“First Position”

First PositionEvery year thousands of dancers gather to compete at the Youth America Grand Prix, the world’s largest ballet competition; kids from 8-19 years old compete for medals, scholarships, and contracts with the world’s best dance companies.

First Position follows six dancers from different countries as they prepare for the semi-finals and finals. Every dancer is talented, but only the best can win.


I danced just enough in elementary and middle school to learn that ballet is an incredibly difficult, competitive, and risky career path.

The kids in this documentary are stressed, and for good reason. Hours of practice take away from “normal” childhoods, and they push their bodies to their physical limit, often resulting in pain and injury. There’s also incredible pressure to make something of themselves so that their parents’ time and money (lots of it — think $2500 per tutu) will not have been in vain.


The dancing was superb of course, but what I most enjoyed was learning about the kids themselves.

  • Michaela – Adopted from Africa, has always wanted to be a dancer like the one she saw on the cover of a magazine.
  • Joan – A native of Columbia who loves dance, and knows it’s his only chance to have a good life.
  • Mika – A girl who thinks she’s had just enough childhood and just enough ballet, and loves ballet just a little more.
  • Jules – Younger brother to Mika, who enjoys ballet but seems to be pressured into competing by his quintessential “stage” mom.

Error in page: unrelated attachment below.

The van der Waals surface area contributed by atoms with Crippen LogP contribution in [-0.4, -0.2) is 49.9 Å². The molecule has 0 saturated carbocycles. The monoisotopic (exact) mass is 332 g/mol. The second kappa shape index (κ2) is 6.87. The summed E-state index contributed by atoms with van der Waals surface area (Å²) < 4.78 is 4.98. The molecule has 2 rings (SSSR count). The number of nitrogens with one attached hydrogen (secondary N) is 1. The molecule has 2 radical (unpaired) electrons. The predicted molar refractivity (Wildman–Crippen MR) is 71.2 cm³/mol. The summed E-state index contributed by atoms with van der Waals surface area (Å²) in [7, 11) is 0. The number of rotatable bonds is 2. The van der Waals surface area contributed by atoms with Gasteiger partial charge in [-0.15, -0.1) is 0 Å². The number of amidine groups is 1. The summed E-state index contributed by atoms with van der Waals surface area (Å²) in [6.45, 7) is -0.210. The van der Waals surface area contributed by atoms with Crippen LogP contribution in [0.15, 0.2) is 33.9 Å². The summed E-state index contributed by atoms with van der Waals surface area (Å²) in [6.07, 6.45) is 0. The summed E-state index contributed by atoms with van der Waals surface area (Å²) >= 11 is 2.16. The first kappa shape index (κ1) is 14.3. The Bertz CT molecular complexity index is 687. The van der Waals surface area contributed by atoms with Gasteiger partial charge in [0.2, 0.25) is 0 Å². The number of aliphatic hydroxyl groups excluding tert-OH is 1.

• Aran – A darling boy who may or may not have a little crush on his ballet dancer friend Gaya.
  • Rebecca – Nicknamed “Barbie” because of her flexibility, long blonde hair, and obsession with pink.

These personal perspectives ratchet up the tension considerably, giving us people to root for — I know I held my breath every time one of them went onstage.

My favorites were undoubtedly Gaya (who isn’t a main focus, but is good friends with Aran), Joan, and Mika.

I rooted for Joan because so much depended on his being successful. He knows there’s nothing for him in Columbia, and that his best chance of having a successful life is to become a part of a dance company.

Gaya and Mika tugged at my heartstrings, not only because they’re so young, but because they’re so passionate: they absolutely love ballet. They also lack much of the cynicism of the older dancers, who are more worried about finding jobs than the younger ones.

Gaya in particular made me smile. She practically climbed the walls before every performance, and put so much of herself into each dance that I couldn’t help but fall in love and wish her well.

Hope and heartbreak

I desperately wanted everyone to win, and it was sad to see those moments when someone didn’t.

But it was also uplifting when someone did well, and those moments far outnumbered the sad ones. All the kids have such dedication that I have no doubt of their success.

I watched First Position as part of Non-fiction November. Click the image to see posts from this and previous years!

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